Feeling Europe’s pain

 
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By Christian Nielsen

All is not well in the old world of organisational paternity, job security and economic rationality. But the silver lining is that we have millions of virtual ‘friends’ to feel our pain.

Friday 9 September 2011

As the networked society lurches from place to platform, and younger generations rail against babyboomer notions of working, saving and, indeed, living, very little of the Europe’s cradle-to-grave social paternity pact looks likely to survive. 

Greeks are on the streets protesting that austerity measures imposed on them as a pre-condition for bailout loans by the European Union and World Bank are crippling the small country. Those with an understanding of economics are claiming it will stimy demand and further hobble the economy’s ability to ‘grow’ itself out of the debt crisis that the Greeks have saddled their children with. 

Rational observers of the situation in other EU member states, but especially Germany, shake their heads in disgust that their hard-earned savings are being squandered on profligate states, in other words ‘lazy good-for-nothings’. But no one is allowed to say that for fear it stirs up the sort of divisions that in the past have led to fragmentations in Europe’s social order, and even wars. 

Portugal and Ireland have also faced harsh economic realities of late, but appear to have taken their medicine with a degree of understanding based on the thinking ‘we probably got ourselves into this in the first place’. 

Facing the ire of the world’s financial markets, the Italians are now also on the ropes. Parliamentary promises of sweeping cuts to bring the country’s bloated debt under control are being watered down by an ineffectual Italian government bent on safeguarding the wealth of the few.

Belgium, the place where the European Union starts – and perhaps ends – is not looking so good either, with markets starting to grow weary of the country’s inability to form a federal government which, as outsider’s perceive, is the only body capable of addressing the small nation’s own financial woes.

Britain’s got its own troubles, both economic and social, which largely coalesce under the banner of ‘what to do about youth disenfranchisement’. Well, more jobs and social mobility would be a start, so the chorus goes.

France, Holland and Germany are trying to pick up the economic pieces, while Spain is doing its best to put its own house in order. And the Nordic bloc are trying to remember why they got themselves into this Union in the first place – though Denmark and Sweden probably knew something by opting out of or neglecting to sign up to the euro.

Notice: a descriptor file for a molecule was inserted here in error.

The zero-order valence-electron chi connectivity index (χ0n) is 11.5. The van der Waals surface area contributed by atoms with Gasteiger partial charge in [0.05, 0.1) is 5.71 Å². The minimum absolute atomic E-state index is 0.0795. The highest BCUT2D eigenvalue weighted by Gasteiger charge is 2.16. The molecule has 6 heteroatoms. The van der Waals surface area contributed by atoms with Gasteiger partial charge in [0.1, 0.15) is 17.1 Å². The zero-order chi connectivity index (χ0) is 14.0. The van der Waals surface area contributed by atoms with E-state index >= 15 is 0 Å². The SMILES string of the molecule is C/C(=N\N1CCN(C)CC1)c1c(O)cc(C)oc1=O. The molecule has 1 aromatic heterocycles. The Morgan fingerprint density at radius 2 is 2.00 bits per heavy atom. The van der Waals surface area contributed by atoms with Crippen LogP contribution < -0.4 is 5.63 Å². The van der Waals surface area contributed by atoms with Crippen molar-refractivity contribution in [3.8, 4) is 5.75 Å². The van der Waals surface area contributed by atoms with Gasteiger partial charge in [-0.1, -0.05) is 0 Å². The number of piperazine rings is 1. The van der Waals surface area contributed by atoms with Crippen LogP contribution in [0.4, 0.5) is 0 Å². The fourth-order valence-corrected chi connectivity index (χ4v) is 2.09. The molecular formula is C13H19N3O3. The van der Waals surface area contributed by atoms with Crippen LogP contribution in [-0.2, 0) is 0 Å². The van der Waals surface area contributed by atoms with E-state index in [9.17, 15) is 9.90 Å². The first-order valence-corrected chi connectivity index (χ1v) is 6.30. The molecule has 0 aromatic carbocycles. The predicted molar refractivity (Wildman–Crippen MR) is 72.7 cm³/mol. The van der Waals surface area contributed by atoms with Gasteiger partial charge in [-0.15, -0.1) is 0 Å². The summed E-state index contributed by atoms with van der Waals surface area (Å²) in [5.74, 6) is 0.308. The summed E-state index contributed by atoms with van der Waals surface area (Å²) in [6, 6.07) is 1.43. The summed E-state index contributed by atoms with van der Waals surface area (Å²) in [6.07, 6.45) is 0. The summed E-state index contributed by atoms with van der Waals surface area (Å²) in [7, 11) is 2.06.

Friends like these

With economic stress, the usual issues of health, wellfare and social protection come under serious scrutiny. Younger generations, perhaps with the exception of those in Greece, are largely under no illusions that the systems set up by their parents and grandparents to provide a secure net and a way forward for post-war Europe will serve them equally as well.

Graduates and entrants to the labour market today are increasingly working on ‘contracts’ with minimal perks and protection and maximum ‘flexibility’, as it is no doubt sold to the X and Y generations who, according to Entrepreur  magazine, are sincere in their comittment to jobs but for a ‘limited time’. Employers, who perhaps initially lamented this new twist on company loyalty, are now spinning it to their own good. It costs way too much in most EU countries to hire and fire people under permanent work contracts, so this is a win-win, as they see it.

With this so-called ‘job mobility’ in overdrive – a euphamism for hidden, and even real unemployment – the contributions to Europe’s once highly valued pension and social welfare system are thinner or more fragmented, at best. And then the whole ageing European population argument pops up, which is a ticking timebomb for the current 35 to 50 year-old workers who are like the factory, the factory worker and vaccuum-sealing machine in the corner. This worker bee generation is struggling to pay for the babyboomers who are exiting through the gift shop, their own teenage children’s education and (potentially bleek) future, all the while hearing that the social contributions they are squirelling away may well be a dry well when and if they are ever allowed to retire.

Troubling as this all sounds, there is a silver lining … social networks have apparently got our backs. ‘Job for life’ may not be trending right now, but who the hell cares? We’ve friends for life, millions of them all over the world who ‘like’ us even though we don’t have a job or can’t pay for the next round. In fact, we’re all gurus in our own minds with more ‘followers’ than James Jones ever mustered.

We’ve got faster, better, ‘funner’ smart devices and no shortage of apps to serve our every whim. And there is the whole ‘future internet’ (which is, by the way trending) thingy that promises to unleash the power of all the data we’ve been happily putting out there, joining up stuff, services and infrastructure in a federated wonderland which has the potential to create new business models, more and even better jobs, and the ever-illusive economic growth. Yes, we’re in hommage to the European Commission’s ambitious Digital Agenda.

So, a message to all you belt-tightening Greeks, confused Italians, stoical Swedes, miffed Germans … you’ve got loads of friends who feel your pain, and that’s really all that matters.

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